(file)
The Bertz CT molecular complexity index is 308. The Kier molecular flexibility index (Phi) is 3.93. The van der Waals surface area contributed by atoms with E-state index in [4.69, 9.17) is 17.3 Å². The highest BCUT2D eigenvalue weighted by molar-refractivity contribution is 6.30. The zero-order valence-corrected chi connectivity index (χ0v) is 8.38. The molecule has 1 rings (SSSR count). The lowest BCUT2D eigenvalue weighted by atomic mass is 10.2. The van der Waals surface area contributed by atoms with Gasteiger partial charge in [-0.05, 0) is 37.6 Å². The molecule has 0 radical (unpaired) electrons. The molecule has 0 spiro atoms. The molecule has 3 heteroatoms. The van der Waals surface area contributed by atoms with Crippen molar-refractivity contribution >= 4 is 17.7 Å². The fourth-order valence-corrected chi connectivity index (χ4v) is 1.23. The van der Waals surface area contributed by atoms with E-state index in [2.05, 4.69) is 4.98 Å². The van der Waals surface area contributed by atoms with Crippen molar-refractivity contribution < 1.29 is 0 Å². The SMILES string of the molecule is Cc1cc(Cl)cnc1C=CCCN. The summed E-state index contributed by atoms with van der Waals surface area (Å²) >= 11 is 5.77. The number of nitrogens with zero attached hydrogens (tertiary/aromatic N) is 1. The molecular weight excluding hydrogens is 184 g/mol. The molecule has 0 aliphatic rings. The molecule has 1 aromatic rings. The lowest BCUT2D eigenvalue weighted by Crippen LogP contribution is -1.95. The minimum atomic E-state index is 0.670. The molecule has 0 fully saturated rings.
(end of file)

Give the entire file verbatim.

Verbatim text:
The Bertz CT molecular complexity index is 308. The Kier molecular flexibility index (Phi) is 3.93. The van der Waals surface area contributed by atoms with E-state index in [4.69, 9.17) is 17.3 Å². The highest BCUT2D eigenvalue weighted by molar-refractivity contribution is 6.30. The zero-order valence-corrected chi connectivity index (χ0v) is 8.38. The molecule has 1 rings (SSSR count). The lowest BCUT2D eigenvalue weighted by atomic mass is 10.2. The van der Waals surface area contributed by atoms with Gasteiger partial charge in [-0.05, 0) is 37.6 Å². The molecule has 0 radical (unpaired) electrons. The molecule has 0 spiro atoms. The molecule has 3 heteroatoms. The van der Waals surface area contributed by atoms with Crippen molar-refractivity contribution >= 4 is 17.7 Å². The fourth-order valence-corrected chi connectivity index (χ4v) is 1.23. The van der Waals surface area contributed by atoms with E-state index in [2.05, 4.69) is 4.98 Å². The van der Waals surface area contributed by atoms with Crippen molar-refractivity contribution < 1.29 is 0 Å². The SMILES string of the molecule is Cc1cc(Cl)cnc1C=CCCN. The summed E-state index contributed by atoms with van der Waals surface area (Å²) >= 11 is 5.77. The number of nitrogens with zero attached hydrogens (tertiary/aromatic N) is 1. The molecular weight excluding hydrogens is 184 g/mol. The molecule has 0 aliphatic rings. The molecule has 1 aromatic rings. The lowest BCUT2D eigenvalue weighted by Crippen LogP contribution is -1.95. The minimum atomic E-state index is 0.670. The molecule has 0 fully saturated rings.